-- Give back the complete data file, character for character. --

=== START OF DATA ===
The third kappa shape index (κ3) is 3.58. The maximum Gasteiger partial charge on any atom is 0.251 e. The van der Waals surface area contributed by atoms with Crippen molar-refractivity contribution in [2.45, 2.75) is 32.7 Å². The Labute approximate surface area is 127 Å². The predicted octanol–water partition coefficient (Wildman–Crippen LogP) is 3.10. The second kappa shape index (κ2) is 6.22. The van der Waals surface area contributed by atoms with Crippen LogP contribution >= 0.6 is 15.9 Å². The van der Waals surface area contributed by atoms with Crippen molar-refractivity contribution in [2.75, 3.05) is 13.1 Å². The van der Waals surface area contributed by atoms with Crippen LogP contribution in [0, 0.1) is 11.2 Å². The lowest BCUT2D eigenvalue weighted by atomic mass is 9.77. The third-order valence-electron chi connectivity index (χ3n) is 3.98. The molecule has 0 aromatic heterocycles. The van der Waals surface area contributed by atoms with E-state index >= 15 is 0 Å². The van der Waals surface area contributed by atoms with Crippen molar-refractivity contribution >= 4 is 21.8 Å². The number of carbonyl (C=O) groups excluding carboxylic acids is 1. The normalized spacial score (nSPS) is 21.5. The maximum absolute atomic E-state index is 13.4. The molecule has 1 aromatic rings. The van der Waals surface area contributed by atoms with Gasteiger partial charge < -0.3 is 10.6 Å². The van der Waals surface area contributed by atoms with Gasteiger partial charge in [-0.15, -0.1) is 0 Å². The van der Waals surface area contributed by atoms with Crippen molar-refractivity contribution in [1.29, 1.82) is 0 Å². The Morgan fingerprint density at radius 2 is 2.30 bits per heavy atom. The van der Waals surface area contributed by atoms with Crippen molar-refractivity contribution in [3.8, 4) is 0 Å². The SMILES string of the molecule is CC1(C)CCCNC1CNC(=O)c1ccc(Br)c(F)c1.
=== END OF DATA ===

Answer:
The third kappa shape index (κ3) is 3.58. The maximum Gasteiger partial charge on any atom is 0.251 e. The van der Waals surface area contributed by atoms with Crippen molar-refractivity contribution in [2.45, 2.75) is 32.7 Å². The Labute approximate surface area is 127 Å². The predicted octanol–water partition coefficient (Wildman–Crippen LogP) is 3.10. The second kappa shape index (κ2) is 6.22. The van der Waals surface area contributed by atoms with Crippen LogP contribution >= 0.6 is 15.9 Å². The van der Waals surface area contributed by atoms with Crippen molar-refractivity contribution in [2.75, 3.05) is 13.1 Å². The van der Waals surface area contributed by atoms with Crippen LogP contribution in [0, 0.1) is 11.2 Å². The lowest BCUT2D eigenvalue weighted by atomic mass is 9.77. The third-order valence-electron chi connectivity index (χ3n) is 3.98. The molecule has 0 aromatic heterocycles. The van der Waals surface area contributed by atoms with E-state index >= 15 is 0 Å². The van der Waals surface area contributed by atoms with Crippen molar-refractivity contribution >= 4 is 21.8 Å². The number of carbonyl (C=O) groups excluding carboxylic acids is 1. The normalized spacial score (nSPS) is 21.5. The maximum absolute atomic E-state index is 13.4. The molecule has 1 aromatic rings. The van der Waals surface area contributed by atoms with Gasteiger partial charge < -0.3 is 10.6 Å². The van der Waals surface area contributed by atoms with Gasteiger partial charge in [-0.15, -0.1) is 0 Å². The van der Waals surface area contributed by atoms with Crippen molar-refractivity contribution in [1.29, 1.82) is 0 Å². The Morgan fingerprint density at radius 2 is 2.30 bits per heavy atom. The van der Waals surface area contributed by atoms with Crippen molar-refractivity contribution in [3.8, 4) is 0 Å². The SMILES string of the molecule is CC1(C)CCCNC1CNC(=O)c1ccc(Br)c(F)c1.